United States District Court, E.D. Michigan, Southern Division
OPINION AND ORDER DISMISSING PETITION FOR WRIT OF
M. LAWSON United States District Judge.
Duane Letroy Berry filed a pro se habeas corpus
petition under 28 U.S.C. § 2241 on June 2, 2016, when he
was detained by the United States Marshal and the Sanilac
County Sheriff in Sandusky, Michigan. Berry was in custody
there at the time under this Court's order directing the
United States Attorney General to take custody of him for a
psychiatric or psychological examination to determine his
competency to stand trial. The order stated that the
detention should not exceed thirty days. See Pet.
for Writ of Habeas Corpus, ECF No. 1; see also United
States v. Berry, No. 2:15-cr-20743, Order Granting Oral
Mot. for Competency Examination, etc., ECF No. 19
(E.D. Mich. Dec. 23, 2015). Berry contends that the Sanilac
County Sheriff held him in custody for more than 120 days in
violation of this Court's order in his criminal case. He
sought immediate release from his allegedly unlawful
no longer is in the custody of the Sanilac County Sheriff or
the United States Marshal. He presently is in the custody of
the United States Bureau of Prisons at the Butner Medical
Center in Butner, North Carolina under an order of commitment
for treatment. He has been found incompetent to stand trial.
notice to the Court filed on August 16, 2016, Berry alleged
that he was an agent of the Executive Branch of the United
States Government. He sought $1.25 billion dollars in damages
for his unlawful incarceration in the Sanilac County Jail,
and he demanded that the Court order his release within
seventy-two hours of receipt of his notice. See
Judicial Notice, ECF No. 8. In another “judicial
notice, ” the petitioner sought a transfer of assets
from 12 federal reserve banks to him as compensation for his
alleged unlawful incarceration. See Judicial Notice,
ECF No. 9.
is not entitled to the relief he seeks for at least three
reasons. First, the request for money damages is not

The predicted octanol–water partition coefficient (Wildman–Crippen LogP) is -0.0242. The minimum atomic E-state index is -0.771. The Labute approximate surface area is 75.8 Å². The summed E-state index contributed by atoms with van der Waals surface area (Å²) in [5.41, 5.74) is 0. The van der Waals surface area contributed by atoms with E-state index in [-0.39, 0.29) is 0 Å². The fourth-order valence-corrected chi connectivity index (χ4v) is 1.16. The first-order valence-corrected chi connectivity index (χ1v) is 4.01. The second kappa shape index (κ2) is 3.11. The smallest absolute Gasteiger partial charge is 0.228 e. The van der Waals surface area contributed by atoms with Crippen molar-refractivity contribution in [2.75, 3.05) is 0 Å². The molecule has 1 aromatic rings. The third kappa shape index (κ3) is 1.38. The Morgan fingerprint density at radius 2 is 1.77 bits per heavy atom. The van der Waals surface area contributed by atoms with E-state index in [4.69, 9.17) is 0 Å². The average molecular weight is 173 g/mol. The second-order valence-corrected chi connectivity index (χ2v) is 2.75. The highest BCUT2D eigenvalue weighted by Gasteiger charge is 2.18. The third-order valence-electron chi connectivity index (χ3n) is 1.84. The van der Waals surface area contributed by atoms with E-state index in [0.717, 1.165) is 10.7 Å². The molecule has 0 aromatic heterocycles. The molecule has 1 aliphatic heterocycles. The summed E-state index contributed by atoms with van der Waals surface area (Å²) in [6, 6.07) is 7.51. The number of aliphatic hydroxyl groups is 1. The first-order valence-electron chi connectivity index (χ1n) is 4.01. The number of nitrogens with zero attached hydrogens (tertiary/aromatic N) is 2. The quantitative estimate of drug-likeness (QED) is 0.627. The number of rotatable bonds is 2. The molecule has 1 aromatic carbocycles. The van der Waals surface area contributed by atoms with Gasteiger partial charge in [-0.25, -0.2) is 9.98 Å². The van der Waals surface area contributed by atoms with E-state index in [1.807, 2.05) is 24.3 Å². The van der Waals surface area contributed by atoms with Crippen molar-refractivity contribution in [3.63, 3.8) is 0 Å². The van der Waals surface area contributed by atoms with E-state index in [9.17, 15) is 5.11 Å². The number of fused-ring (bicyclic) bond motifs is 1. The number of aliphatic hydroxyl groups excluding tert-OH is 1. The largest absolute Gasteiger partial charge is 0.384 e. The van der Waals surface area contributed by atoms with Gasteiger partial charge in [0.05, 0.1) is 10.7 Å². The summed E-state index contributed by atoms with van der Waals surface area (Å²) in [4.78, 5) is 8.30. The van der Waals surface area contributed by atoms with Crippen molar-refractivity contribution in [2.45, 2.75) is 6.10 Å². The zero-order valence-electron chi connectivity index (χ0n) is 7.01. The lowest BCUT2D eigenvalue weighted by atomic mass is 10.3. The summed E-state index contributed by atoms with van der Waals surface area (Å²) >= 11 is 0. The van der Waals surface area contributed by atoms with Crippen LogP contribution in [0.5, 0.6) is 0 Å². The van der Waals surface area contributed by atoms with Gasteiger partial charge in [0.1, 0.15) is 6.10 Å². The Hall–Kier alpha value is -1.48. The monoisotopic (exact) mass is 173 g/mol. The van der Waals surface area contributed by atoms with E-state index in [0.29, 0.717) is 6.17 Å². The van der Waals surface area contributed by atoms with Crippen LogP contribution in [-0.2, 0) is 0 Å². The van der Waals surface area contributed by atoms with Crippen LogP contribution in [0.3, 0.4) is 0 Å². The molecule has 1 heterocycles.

cognizable in this habeas action because the traditional
purpose of habeas corpus is an attack on the fact or length
of a prisoner's confinement. Preiser v.
Rodriguez, 411 U.S. 475, 494 (1973). Habeas corpus is
not an appropriate or available federal remedy for a damages
although Berry's request for release from custody is
appropriate in a habeas corpus petition,
[t]he Constitution's case or controversy requirement
confines the jurisdiction of the courts to “real and
substantial controvers[ies] admitting of specific relief
through a decree of a conclusive character . . . .”
North Carolina v. Rice, 404 U.S. 244, 246 (1971)
(citation omitted). Accordingly, this Court lacks
jurisdiction to consider any case or issue that has
“lost its character as a present, live
controversy” and thereby becomes moot. Hall v.
Beals, 396 U.S. 45, 48 (1969). Because the exercise of
judicial power under Article III of the Constitution depends
on the existence of a live case or controversy, mootness is a
jurisdictional question. Lewis v. Cont'l Bank
Corp., 494 U.S. 472, 477 (1990). . . .
“‘Simply stated, a case is moot when the issues
presented are no longer ‘live' or the parties lack
a legally cognizable interest in the outcome.'”
Int'l Union v. Dana Corp., 697 F.2d 718, 720-21
(6th Cir. 1983) (quoting Powell v. McCormack, 395
U.S. 486, 496 (1969)). “This case-or-controversy
requirement subsists through all stages of federal judicial
proceedings, trial and appellate . . . . The parties must
continue to have a ‘personal stake in the outcome'
of the lawsuit.” Lewis, 494 U.S. at 477-78. If
“events occur during the pendency of a litigation which
render the court unable to grant the requested relief,
” the case becomes moot and thus falls outside [the
Court's] jurisdiction. Abela v. Martin, 309 F.3d
338, 343 (6th Cir. 2002) (internal citations and quotation
Demis v. Sniezek, 558 F.3d 508, 512 (6th Cir. 2009).
was confined in the Sanilac County Jail when he filed his
habeas petition, but records maintained by the Federal Bureau
of Prisons on its official website indicate that Berry
currently is located at the Butner Federal Medical Center in
Butner, North Carolina. See inmate locator at www.
bop.gov. Thus, Berry's detention in the Sanilac County
Jail is no longer a live controversy; it is a moot issue. The
fact that the dispute was alive when Berry filed his habeas
petition is not enough; a petitioner must continue to have an
actual injury that is capable of being redressed by a
favorable judicial decision. Demis, 558 F.3d at 512
(quoting Brock v. United States Dep't of
Justice, 256 F. App'x 748, 750 (6th Cir. 2007)).
Berry presently has no actual injury that the Court can cure,
because he sought release from the Sanilac County Jail, and
he is no longer detained there.
Berry's claim that he continues to be detained unlawfully
lacks merit because the Court declared him incompetent to
stand trial on August 25, 2016, following a hearing in his
criminal case. And on August 30, 2016, the Court entered a
valid order committing Berry to the custody of the Attorney
General for treatment in a suitable facility under 18 U.S.C.
§ 424(d). See Berry, No. 2:15-cr-20743, ECF No.
45. Berry is confined under a valid order of the Court.
it is ORDERED that the petition for a writ
of habeas corpus is ...